On the other hand, there is evidence which describes that this input, explicit learning can develop the use of L2 spontaneously, is discussed in Krashen, S. D. (1995:11) and says that 'Rodriquez' success in acquiring English was probably the result of his receiving comprehensible input. He tried to develop his knowledge about L2 by reading books, having extra tutorials at the end of the school day for a year, provide lessons as well as from his English speaking friends in the neighborhood.'

Moreover, as it is cited in Krashen, S. D. (1995:14), Long (1983), believes that explicit learning is important while as he says the lack of access to comprehensible input has just bad effects in the learner, acquisition is actually severely delayed. For example, hearing children of deaf parents with little exposure to comprehensible input show severe delay but typically catch up with other children when comprehensible input is made available to them. However, there are also cases of hearing children of deaf parents who had more interactions with hearing adults do not show this kind of delay. Another study of Long (1983) citied in Hawkins, R. (2012: Session 8), found that 6/11 review studies had faster development in learners who had received instruction than in learners who had not. All those show that explicit learning is important and necessary in order to develop the use of L2 spontaneously and acquire L2.

Here we can mention that the importance of explicit learning differ between young and old learners because each one learns a different way; for instance older learners acquire faster than youngest children do since they progress more quickly in early stages, while younger acquirers do better in the long run since of their lower affective filters.

Furthermore, in Second Language Learning theories of Mitchell, R. and Myles, F. (1998:127) mention that 'there are many cases of L2 learners who have failed to progress beyond fossilized and deviant interlanguage at least as far as their own production is concerned, despite abundant meaning - oriented input. An example is discussed in this section which says that in Canada in recent decades many English L1 students have received French - medium education, in so - called immersion programmes. These students according to what is written have been exposed to large amounts of French communicative input, in the school setting. Their progress has been extensively researched, and in some respects these immersions students make very good progress. Thus shows that many of these students seem to 'fossilize' as far as spoken French is concerned that is, they fail to achieve productive control of many aspects of French grammar and lexis.'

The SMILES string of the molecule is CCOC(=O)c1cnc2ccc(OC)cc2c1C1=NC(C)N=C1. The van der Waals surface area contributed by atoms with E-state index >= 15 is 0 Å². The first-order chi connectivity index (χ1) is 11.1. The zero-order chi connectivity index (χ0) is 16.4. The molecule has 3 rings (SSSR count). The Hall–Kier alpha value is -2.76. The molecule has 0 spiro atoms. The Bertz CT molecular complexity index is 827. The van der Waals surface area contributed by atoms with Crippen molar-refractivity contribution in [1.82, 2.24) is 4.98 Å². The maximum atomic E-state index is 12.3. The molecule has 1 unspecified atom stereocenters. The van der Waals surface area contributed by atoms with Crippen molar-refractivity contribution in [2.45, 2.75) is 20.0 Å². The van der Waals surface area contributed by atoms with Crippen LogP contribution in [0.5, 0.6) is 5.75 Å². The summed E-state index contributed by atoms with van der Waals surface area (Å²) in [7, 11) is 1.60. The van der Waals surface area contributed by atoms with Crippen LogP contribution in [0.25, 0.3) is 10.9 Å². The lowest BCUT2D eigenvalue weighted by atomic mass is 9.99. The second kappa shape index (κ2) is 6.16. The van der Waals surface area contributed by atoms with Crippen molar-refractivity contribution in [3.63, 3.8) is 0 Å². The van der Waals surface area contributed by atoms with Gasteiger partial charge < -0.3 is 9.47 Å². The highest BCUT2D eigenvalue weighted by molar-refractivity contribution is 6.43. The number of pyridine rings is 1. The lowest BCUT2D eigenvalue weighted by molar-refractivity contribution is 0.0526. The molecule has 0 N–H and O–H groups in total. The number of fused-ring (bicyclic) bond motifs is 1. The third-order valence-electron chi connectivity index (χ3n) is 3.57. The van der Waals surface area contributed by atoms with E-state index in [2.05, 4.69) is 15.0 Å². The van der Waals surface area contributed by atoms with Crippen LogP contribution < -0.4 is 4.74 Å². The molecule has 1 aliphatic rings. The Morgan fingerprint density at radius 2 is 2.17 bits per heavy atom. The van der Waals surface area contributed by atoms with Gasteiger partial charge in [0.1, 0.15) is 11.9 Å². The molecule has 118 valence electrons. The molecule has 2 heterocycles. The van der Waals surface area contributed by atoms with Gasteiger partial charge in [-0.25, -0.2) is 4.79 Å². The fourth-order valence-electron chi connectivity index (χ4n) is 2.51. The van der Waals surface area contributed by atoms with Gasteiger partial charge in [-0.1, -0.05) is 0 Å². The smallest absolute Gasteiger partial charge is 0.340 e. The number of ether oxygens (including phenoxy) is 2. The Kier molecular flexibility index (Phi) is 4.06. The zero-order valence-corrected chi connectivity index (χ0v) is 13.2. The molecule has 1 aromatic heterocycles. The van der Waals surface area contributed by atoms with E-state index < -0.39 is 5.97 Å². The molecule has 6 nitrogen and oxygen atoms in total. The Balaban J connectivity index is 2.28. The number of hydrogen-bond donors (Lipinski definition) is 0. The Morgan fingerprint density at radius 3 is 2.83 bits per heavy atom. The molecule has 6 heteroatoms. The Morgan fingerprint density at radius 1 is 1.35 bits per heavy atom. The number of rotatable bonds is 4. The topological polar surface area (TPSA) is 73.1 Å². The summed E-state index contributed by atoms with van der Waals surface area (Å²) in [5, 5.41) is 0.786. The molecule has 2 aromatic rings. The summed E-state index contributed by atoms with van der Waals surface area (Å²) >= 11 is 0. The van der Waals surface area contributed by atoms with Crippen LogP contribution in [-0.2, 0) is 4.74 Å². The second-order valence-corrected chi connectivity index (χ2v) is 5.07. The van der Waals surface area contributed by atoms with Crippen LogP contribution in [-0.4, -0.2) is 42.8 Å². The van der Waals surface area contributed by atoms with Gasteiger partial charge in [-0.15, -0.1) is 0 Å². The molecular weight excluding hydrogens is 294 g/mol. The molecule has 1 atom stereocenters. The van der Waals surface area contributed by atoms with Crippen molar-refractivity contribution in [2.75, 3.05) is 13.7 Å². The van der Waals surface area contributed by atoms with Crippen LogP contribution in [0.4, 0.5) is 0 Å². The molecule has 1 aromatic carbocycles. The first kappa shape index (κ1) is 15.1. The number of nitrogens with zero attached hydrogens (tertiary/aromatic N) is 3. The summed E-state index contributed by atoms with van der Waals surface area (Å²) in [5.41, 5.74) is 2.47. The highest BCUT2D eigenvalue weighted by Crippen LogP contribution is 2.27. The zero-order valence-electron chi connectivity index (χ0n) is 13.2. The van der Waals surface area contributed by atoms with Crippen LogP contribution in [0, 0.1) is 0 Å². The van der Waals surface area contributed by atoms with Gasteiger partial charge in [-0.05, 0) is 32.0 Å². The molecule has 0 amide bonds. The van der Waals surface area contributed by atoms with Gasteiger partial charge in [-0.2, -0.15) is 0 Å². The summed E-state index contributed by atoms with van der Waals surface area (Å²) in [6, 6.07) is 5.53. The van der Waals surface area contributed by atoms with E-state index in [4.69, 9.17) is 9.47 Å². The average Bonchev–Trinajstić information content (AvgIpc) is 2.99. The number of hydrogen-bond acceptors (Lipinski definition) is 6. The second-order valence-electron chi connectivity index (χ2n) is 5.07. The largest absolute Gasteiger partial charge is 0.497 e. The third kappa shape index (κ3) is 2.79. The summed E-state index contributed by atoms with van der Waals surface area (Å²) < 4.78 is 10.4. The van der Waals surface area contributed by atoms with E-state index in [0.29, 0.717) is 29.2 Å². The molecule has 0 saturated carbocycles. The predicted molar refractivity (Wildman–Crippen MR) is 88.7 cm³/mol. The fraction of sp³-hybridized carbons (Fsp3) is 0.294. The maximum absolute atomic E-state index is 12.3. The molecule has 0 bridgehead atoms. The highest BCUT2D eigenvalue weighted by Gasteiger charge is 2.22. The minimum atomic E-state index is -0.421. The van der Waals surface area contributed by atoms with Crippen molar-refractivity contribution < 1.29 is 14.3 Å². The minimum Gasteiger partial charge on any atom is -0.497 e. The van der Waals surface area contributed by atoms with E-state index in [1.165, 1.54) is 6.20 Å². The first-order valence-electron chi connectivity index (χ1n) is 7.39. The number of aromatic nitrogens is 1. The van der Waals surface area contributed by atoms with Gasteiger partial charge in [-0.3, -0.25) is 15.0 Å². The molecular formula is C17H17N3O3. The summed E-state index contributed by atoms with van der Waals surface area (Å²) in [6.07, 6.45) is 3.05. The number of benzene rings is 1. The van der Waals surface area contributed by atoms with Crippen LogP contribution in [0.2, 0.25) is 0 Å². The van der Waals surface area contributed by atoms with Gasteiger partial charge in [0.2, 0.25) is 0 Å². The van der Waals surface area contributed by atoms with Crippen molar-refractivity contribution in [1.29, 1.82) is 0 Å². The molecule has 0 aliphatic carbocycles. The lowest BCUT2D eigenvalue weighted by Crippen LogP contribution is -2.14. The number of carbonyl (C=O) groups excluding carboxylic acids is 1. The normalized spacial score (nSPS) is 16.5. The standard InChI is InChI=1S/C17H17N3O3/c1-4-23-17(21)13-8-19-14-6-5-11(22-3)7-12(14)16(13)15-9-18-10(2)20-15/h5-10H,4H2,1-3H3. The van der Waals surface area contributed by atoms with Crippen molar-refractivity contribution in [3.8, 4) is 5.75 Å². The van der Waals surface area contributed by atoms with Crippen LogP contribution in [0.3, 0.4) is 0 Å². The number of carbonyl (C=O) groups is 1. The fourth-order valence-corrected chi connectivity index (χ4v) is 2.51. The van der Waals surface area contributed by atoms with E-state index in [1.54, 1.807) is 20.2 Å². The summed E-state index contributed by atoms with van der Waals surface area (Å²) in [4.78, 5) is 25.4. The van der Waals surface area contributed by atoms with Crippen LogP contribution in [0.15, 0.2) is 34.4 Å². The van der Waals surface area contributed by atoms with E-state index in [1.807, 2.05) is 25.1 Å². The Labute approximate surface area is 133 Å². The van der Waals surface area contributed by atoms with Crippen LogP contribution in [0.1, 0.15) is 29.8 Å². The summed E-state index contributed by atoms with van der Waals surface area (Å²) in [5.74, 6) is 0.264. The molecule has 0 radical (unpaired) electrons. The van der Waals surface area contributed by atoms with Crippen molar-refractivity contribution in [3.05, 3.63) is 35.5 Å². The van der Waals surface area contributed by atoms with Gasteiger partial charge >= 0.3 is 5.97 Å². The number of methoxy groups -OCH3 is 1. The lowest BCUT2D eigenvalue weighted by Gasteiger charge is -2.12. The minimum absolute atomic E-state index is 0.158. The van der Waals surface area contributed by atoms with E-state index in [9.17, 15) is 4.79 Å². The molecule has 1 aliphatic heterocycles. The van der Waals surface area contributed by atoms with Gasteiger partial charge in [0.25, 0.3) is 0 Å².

Lastly, is a group of studies by White and colleagues who have focused on the acquisition by French L1 children learning English as L2 rules to do with adverb placement. At various times, different groups of classroom learners received either explicit instruction about the placement of adverbs or a so - called 'flood' of positive on adverb placement. The results show that perhaps some mix of both positive and negative evidence may be required to ensure effective acquisition: 'An incorporation of attention to structure within the context of the flood may well have to led to greater success.' This study was done by White and Trahey 1996 and is cited in Mitchell, R. and Myles, F. (1998:143 - 145).

They also suggest as Hawkins, R. (2012: Session 8) says that 'in principle there ought to be no difference in the learning mechanisms that are assumed for foreign language learning and second language acquisition; for instance naturalistic exposure as well as that it looks like that explicit instruction leads to faster acquisition of the English syntactic rule than simple exposure to samples of languages; while instructed group had strong preference for the English location over the French location and flood group allows the French and English locations equally.

Moreover, there are five factors that influence the effectiveness of explicit learning according to Ellis, R. (1988:143), ZPD, age, motivation, personality and environment. In conclusion, important to remember is that 'one of the assumptions of single - factor models such as Sharwood - Smith's is that as explicit knowledge becomes automatised so it transform into implicit knowledge, not is it perfectly possible to talk about explicit knowledge that has been automatised to a greater or lesser degree; for instance the learner remains conscious of what rule he is using but is able to process it rapidly without undue effort. ' Ellis, R. (1988:153)

To sum up, in this assignment, I have told about explicit learning and the five hypotheses of Stephen Krashen. Generally speaking, the five hypothesis of Krashen talk about 'comprehension input and that it is the essential ingredient for second language acquisition. All other factors thought to encourage or cause second- language acquisition work only when they contribute to comprehensible input and / or a low affective filter, which means that only if the affective filter is low enough people can acquire second languages.' Krashen, S. D. (1995:4). After that, studies and evidences which show either that explicit learning is important or not in the development of the ability to use L2 spontaneously have been discussed. In the end, we rich in the conclusion that although Krashen believes that explicit learning does not play any role of the use of L2 spontaneously there are some studies and evidences which support and show the opposite.


Ellis, R. (1988). Classroom second language development. Hemel Hempstead: Prentice Hall,

Krashen, S. D. (1995). The input hypothesis. London: Longman

Mitchell, R. and Myles, F. (1998). Second language learning theories. London: Arnold,